Research Forum Spring Term 2012
icma at the Courtauld lecture series 2011-12
Meadows of Delight: Metaphor and Denial in Byzantine and Western Mediaeval Art
Wednesday, 14 March 2012
17.30, Kenneth Clark Lecture Theatre
Kiti, Panagia Angeloktistos, apse mosaic, border. Copyright Henry Maguire.
Speaker(s): Professor Henry Maguire (Department of the History of Art, Johns Hopkins University)
Ticket/entry details: Open to all, free admission
Organised by: Dr Joanna Cannon
After the eighth century, motifs from nature, such as animals and plants, were more prominently displayed in Western churches than in those of the Byzantines, sometimes even appearing in the principal apses, in direct imitation of early Christian models. In Byzantium, there was a rich literary tradition of constantly repeated verbal and written metaphors drawn from nature, especially addressed to the Virgin. On the other hand, the art of Byzantine churches, while evoking the pleasures and powers of nature in certain contexts, often excluded all reference to it from holy images, including those of the Virgin. The root cause of this division between Eastern and Western art lay in contrasting attitudes toward the sacred image. In Byzantium, after iconoclasm, a fear of venerating nature lingered, complicating the visualization of metaphor and creating a constant tension between acceptance and denial. In the West, animals and plants lost much of their association with idolatry, becoming, instead, a language for understanding the divine.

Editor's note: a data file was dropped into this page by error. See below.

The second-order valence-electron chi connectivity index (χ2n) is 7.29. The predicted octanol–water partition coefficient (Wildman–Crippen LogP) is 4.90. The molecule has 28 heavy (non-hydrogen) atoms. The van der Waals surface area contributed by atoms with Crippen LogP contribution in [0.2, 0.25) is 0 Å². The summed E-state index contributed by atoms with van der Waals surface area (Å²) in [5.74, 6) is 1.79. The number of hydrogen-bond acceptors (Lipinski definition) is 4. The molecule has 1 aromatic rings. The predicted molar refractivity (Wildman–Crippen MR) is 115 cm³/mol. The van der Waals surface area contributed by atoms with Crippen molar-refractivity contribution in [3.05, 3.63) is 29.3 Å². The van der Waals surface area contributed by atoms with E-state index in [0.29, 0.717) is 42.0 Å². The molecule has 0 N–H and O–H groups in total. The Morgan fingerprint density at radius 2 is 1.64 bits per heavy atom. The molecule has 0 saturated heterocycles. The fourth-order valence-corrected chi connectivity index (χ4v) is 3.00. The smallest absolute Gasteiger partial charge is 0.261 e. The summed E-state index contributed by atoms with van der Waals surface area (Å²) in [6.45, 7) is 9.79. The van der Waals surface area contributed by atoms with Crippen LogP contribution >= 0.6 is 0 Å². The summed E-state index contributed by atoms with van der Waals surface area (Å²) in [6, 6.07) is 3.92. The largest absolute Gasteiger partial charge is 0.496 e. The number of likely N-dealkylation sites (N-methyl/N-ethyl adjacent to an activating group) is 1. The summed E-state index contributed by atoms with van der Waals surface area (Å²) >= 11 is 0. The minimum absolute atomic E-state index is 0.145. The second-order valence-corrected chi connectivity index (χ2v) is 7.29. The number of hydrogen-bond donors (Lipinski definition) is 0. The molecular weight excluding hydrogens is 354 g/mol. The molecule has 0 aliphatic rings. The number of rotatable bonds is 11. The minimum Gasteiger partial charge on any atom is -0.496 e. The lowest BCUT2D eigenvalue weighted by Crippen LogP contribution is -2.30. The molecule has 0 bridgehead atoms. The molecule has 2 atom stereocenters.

This lecture is presented by The Courtauld Institute of Art in association with the International Center of Medieval Art, New York, and with the support of The Courtauld Institute of Art's Research Forum. The International Center of Medieval Art promotes the study of the visual arts of the Middle Ages in Europe. Its worldwide membership includes academics, museum professionals, students, and other enthusiasts. The lecture series 'ICMA at The Courtauld' is made possible through the generosity of Dr. William M. Voelkle.
The lecture will be followed by a reception sponsored by Sam Fogg.
ICMA publishes a scholarly journal Gesta, a newsletter, supports a website, and sponsors lectures and conference sessions. email: ICMA@medievalart.org and web: http://www.medievalart.org.
Annual membership application forms for ICMA will be available at the lecture: Students $20 Others (non-US) $70
Local arrangements: Dr Joanna Cannon, The Courtauld Institute of Art, firstname.lastname@example.org